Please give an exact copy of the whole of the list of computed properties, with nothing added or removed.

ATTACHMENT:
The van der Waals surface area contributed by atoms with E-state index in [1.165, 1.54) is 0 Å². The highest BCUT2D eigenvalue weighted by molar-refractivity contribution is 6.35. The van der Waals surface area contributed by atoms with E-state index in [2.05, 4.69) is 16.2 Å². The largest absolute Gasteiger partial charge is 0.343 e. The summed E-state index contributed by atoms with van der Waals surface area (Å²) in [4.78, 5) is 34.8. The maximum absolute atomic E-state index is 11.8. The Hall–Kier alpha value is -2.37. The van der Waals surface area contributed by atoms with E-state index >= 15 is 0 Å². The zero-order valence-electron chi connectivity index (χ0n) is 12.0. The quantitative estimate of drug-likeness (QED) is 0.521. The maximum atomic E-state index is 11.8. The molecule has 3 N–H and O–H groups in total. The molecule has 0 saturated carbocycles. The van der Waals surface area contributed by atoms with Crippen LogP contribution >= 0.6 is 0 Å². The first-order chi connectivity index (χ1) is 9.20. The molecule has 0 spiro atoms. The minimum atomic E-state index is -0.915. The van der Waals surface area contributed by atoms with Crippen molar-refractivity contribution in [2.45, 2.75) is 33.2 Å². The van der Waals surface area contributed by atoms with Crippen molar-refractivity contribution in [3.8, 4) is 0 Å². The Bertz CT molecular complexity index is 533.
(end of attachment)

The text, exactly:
The van der Waals surface area contributed by atoms with E-state index in [1.165, 1.54) is 0 Å². The highest BCUT2D eigenvalue weighted by molar-refractivity contribution is 6.35. The van der Waals surface area contributed by atoms with E-state index in [2.05, 4.69) is 16.2 Å². The largest absolute Gasteiger partial charge is 0.343 e. The summed E-state index contributed by atoms with van der Waals surface area (Å²) in [4.78, 5) is 34.8. The maximum absolute atomic E-state index is 11.8. The Hall–Kier alpha value is -2.37. The van der Waals surface area contributed by atoms with E-state index >= 15 is 0 Å². The zero-order valence-electron chi connectivity index (χ0n) is 12.0. The quantitative estimate of drug-likeness (QED) is 0.521. The maximum atomic E-state index is 11.8. The molecule has 3 N–H and O–H groups in total. The molecule has 0 saturated carbocycles. The van der Waals surface area contributed by atoms with Crippen LogP contribution >= 0.6 is 0 Å². The first-order chi connectivity index (χ1) is 9.20. The molecule has 0 spiro atoms. The minimum atomic E-state index is -0.915. The van der Waals surface area contributed by atoms with Crippen molar-refractivity contribution in [2.45, 2.75) is 33.2 Å². The van der Waals surface area contributed by atoms with Crippen molar-refractivity contribution in [3.8, 4) is 0 Å². The Bertz CT molecular complexity index is 533.